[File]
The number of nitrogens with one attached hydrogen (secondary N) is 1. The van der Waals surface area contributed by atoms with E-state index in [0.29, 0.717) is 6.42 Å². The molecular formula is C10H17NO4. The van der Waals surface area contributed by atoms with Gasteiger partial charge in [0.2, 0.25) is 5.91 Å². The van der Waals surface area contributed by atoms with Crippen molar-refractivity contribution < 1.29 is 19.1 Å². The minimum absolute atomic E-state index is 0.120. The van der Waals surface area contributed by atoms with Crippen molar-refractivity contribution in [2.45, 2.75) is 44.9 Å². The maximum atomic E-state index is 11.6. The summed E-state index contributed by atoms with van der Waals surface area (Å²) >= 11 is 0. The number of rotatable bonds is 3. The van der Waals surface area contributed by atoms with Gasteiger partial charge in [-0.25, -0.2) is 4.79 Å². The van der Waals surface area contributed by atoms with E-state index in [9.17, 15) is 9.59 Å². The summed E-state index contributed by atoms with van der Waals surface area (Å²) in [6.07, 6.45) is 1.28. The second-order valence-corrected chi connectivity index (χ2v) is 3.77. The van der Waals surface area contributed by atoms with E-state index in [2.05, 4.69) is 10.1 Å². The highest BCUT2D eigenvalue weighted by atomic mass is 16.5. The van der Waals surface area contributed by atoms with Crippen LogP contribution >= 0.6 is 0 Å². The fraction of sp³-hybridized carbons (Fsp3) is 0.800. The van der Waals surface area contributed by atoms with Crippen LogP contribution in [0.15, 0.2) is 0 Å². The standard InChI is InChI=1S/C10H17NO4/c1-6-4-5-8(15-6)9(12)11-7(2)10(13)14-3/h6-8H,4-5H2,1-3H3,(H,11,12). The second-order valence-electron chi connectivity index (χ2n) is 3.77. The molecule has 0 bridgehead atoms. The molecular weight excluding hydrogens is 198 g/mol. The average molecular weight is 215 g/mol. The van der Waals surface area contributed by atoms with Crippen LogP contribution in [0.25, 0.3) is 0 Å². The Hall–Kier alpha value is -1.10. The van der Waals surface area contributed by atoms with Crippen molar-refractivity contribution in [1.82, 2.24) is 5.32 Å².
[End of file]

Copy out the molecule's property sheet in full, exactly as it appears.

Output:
The number of nitrogens with one attached hydrogen (secondary N) is 1. The van der Waals surface area contributed by atoms with E-state index in [0.29, 0.717) is 6.42 Å². The molecular formula is C10H17NO4. The van der Waals surface area contributed by atoms with Gasteiger partial charge in [0.2, 0.25) is 5.91 Å². The van der Waals surface area contributed by atoms with Crippen molar-refractivity contribution < 1.29 is 19.1 Å². The minimum absolute atomic E-state index is 0.120. The van der Waals surface area contributed by atoms with Crippen molar-refractivity contribution in [2.45, 2.75) is 44.9 Å². The maximum atomic E-state index is 11.6. The summed E-state index contributed by atoms with van der Waals surface area (Å²) >= 11 is 0. The number of rotatable bonds is 3. The van der Waals surface area contributed by atoms with Gasteiger partial charge in [-0.25, -0.2) is 4.79 Å². The van der Waals surface area contributed by atoms with E-state index in [9.17, 15) is 9.59 Å². The summed E-state index contributed by atoms with van der Waals surface area (Å²) in [6.07, 6.45) is 1.28. The second-order valence-corrected chi connectivity index (χ2v) is 3.77. The van der Waals surface area contributed by atoms with E-state index in [2.05, 4.69) is 10.1 Å². The highest BCUT2D eigenvalue weighted by atomic mass is 16.5. The van der Waals surface area contributed by atoms with Crippen LogP contribution >= 0.6 is 0 Å². The fraction of sp³-hybridized carbons (Fsp3) is 0.800. The van der Waals surface area contributed by atoms with Crippen LogP contribution in [0.15, 0.2) is 0 Å². The standard InChI is InChI=1S/C10H17NO4/c1-6-4-5-8(15-6)9(12)11-7(2)10(13)14-3/h6-8H,4-5H2,1-3H3,(H,11,12). The second-order valence-electron chi connectivity index (χ2n) is 3.77. The molecule has 0 bridgehead atoms. The molecular weight excluding hydrogens is 198 g/mol. The average molecular weight is 215 g/mol. The van der Waals surface area contributed by atoms with Crippen LogP contribution in [0.25, 0.3) is 0 Å². The Hall–Kier alpha value is -1.10. The van der Waals surface area contributed by atoms with Crippen molar-refractivity contribution in [1.82, 2.24) is 5.32 Å².